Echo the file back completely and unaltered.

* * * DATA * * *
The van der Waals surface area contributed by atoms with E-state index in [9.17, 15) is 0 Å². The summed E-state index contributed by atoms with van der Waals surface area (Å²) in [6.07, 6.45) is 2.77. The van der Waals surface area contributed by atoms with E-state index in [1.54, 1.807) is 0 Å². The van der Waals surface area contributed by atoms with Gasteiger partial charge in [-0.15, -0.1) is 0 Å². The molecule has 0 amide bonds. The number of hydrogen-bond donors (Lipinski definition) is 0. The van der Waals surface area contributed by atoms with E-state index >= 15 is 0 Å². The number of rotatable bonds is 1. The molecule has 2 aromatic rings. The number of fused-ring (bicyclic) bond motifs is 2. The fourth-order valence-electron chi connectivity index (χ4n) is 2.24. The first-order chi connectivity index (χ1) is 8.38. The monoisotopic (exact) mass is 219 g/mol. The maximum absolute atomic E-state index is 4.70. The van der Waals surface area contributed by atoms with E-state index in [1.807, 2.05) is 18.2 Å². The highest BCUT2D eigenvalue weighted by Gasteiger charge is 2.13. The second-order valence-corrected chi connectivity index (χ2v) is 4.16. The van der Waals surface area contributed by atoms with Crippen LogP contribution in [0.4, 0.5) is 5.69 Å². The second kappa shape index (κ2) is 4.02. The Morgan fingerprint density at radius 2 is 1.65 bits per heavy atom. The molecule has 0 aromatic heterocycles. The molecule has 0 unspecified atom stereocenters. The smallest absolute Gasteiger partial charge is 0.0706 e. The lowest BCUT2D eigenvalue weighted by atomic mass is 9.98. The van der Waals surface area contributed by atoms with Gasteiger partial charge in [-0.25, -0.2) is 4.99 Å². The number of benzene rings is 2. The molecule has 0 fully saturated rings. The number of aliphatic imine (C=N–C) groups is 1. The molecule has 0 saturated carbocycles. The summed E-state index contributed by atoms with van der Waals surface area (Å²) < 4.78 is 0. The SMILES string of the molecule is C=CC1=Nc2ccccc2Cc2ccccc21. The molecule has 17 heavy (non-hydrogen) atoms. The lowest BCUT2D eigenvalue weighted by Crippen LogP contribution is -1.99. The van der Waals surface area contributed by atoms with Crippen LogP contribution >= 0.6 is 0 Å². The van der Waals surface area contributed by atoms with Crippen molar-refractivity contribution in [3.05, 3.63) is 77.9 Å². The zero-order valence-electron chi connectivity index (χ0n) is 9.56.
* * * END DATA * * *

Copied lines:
The van der Waals surface area contributed by atoms with E-state index in [9.17, 15) is 0 Å². The summed E-state index contributed by atoms with van der Waals surface area (Å²) in [6.07, 6.45) is 2.77. The van der Waals surface area contributed by atoms with E-state index in [1.54, 1.807) is 0 Å². The van der Waals surface area contributed by atoms with Gasteiger partial charge in [-0.15, -0.1) is 0 Å². The molecule has 0 amide bonds. The number of hydrogen-bond donors (Lipinski definition) is 0. The van der Waals surface area contributed by atoms with E-state index >= 15 is 0 Å². The number of rotatable bonds is 1. The molecule has 2 aromatic rings. The number of fused-ring (bicyclic) bond motifs is 2. The fourth-order valence-electron chi connectivity index (χ4n) is 2.24. The first-order chi connectivity index (χ1) is 8.38. The monoisotopic (exact) mass is 219 g/mol. The maximum absolute atomic E-state index is 4.70. The van der Waals surface area contributed by atoms with E-state index in [1.807, 2.05) is 18.2 Å². The highest BCUT2D eigenvalue weighted by Gasteiger charge is 2.13. The second-order valence-corrected chi connectivity index (χ2v) is 4.16. The van der Waals surface area contributed by atoms with Crippen LogP contribution in [0.4, 0.5) is 5.69 Å². The second kappa shape index (κ2) is 4.02. The Morgan fingerprint density at radius 2 is 1.65 bits per heavy atom. The molecule has 0 aromatic heterocycles. The molecule has 0 unspecified atom stereocenters. The smallest absolute Gasteiger partial charge is 0.0706 e. The lowest BCUT2D eigenvalue weighted by atomic mass is 9.98. The van der Waals surface area contributed by atoms with Gasteiger partial charge in [-0.25, -0.2) is 4.99 Å². The number of benzene rings is 2. The molecule has 0 fully saturated rings. The number of aliphatic imine (C=N–C) groups is 1. The molecule has 0 saturated carbocycles. The summed E-state index contributed by atoms with van der Waals surface area (Å²) < 4.78 is 0. The SMILES string of the molecule is C=CC1=Nc2ccccc2Cc2ccccc21. The molecule has 17 heavy (non-hydrogen) atoms. The lowest BCUT2D eigenvalue weighted by Crippen LogP contribution is -1.99. The van der Waals surface area contributed by atoms with Crippen LogP contribution >= 0.6 is 0 Å². The van der Waals surface area contributed by atoms with Crippen molar-refractivity contribution in [3.05, 3.63) is 77.9 Å². The zero-order valence-electron chi connectivity index (χ0n) is 9.56.